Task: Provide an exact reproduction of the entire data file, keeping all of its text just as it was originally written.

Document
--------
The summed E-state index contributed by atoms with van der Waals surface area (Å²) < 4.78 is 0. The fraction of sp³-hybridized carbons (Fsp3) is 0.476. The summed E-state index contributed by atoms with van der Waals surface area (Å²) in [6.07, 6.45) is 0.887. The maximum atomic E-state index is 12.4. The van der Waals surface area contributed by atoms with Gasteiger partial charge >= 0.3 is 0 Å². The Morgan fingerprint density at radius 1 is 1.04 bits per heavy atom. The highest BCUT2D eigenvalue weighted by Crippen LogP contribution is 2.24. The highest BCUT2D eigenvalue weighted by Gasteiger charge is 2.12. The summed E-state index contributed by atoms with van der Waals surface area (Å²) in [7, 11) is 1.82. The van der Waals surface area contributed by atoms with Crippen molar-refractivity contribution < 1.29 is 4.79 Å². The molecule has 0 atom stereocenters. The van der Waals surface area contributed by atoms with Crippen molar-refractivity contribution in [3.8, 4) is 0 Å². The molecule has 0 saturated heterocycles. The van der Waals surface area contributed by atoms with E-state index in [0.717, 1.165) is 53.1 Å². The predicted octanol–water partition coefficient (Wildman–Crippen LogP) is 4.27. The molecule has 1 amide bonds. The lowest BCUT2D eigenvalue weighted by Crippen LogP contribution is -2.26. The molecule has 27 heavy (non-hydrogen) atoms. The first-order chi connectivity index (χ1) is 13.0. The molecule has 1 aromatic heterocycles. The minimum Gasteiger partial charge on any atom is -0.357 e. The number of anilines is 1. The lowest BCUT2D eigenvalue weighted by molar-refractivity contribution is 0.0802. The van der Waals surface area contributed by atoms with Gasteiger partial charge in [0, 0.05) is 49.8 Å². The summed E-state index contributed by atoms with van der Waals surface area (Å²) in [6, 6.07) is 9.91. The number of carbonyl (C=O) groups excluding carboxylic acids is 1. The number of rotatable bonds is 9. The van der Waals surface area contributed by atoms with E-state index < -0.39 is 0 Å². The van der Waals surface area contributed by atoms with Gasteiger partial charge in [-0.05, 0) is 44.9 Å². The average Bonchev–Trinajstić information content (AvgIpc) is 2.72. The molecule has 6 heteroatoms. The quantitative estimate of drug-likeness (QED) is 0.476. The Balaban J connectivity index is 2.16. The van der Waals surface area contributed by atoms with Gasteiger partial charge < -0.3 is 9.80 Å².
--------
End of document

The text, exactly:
The summed E-state index contributed by atoms with van der Waals surface area (Å²) < 4.78 is 0. The fraction of sp³-hybridized carbons (Fsp3) is 0.476. The summed E-state index contributed by atoms with van der Waals surface area (Å²) in [6.07, 6.45) is 0.887. The maximum atomic E-state index is 12.4. The van der Waals surface area contributed by atoms with Gasteiger partial charge >= 0.3 is 0 Å². The Morgan fingerprint density at radius 1 is 1.04 bits per heavy atom. The highest BCUT2D eigenvalue weighted by Crippen LogP contribution is 2.24. The highest BCUT2D eigenvalue weighted by Gasteiger charge is 2.12. The summed E-state index contributed by atoms with van der Waals surface area (Å²) in [7, 11) is 1.82. The van der Waals surface area contributed by atoms with Crippen molar-refractivity contribution < 1.29 is 4.79 Å². The molecule has 0 atom stereocenters. The van der Waals surface area contributed by atoms with Crippen molar-refractivity contribution in [3.8, 4) is 0 Å². The molecule has 0 saturated heterocycles. The van der Waals surface area contributed by atoms with E-state index in [0.717, 1.165) is 53.1 Å². The predicted octanol–water partition coefficient (Wildman–Crippen LogP) is 4.27. The molecule has 1 amide bonds. The lowest BCUT2D eigenvalue weighted by Crippen LogP contribution is -2.26. The molecule has 27 heavy (non-hydrogen) atoms. The first-order chi connectivity index (χ1) is 13.0. The molecule has 1 aromatic heterocycles. The minimum Gasteiger partial charge on any atom is -0.357 e. The number of anilines is 1. The lowest BCUT2D eigenvalue weighted by molar-refractivity contribution is 0.0802. The van der Waals surface area contributed by atoms with Gasteiger partial charge in [0, 0.05) is 49.8 Å². The summed E-state index contributed by atoms with van der Waals surface area (Å²) in [6, 6.07) is 9.91. The number of carbonyl (C=O) groups excluding carboxylic acids is 1. The number of rotatable bonds is 9. The van der Waals surface area contributed by atoms with E-state index < -0.39 is 0 Å². The van der Waals surface area contributed by atoms with Gasteiger partial charge in [-0.05, 0) is 44.9 Å². The average Bonchev–Trinajstić information content (AvgIpc) is 2.72. The molecule has 6 heteroatoms. The quantitative estimate of drug-likeness (QED) is 0.476. The Balaban J connectivity index is 2.16. The van der Waals surface area contributed by atoms with Gasteiger partial charge < -0.3 is 9.80 Å².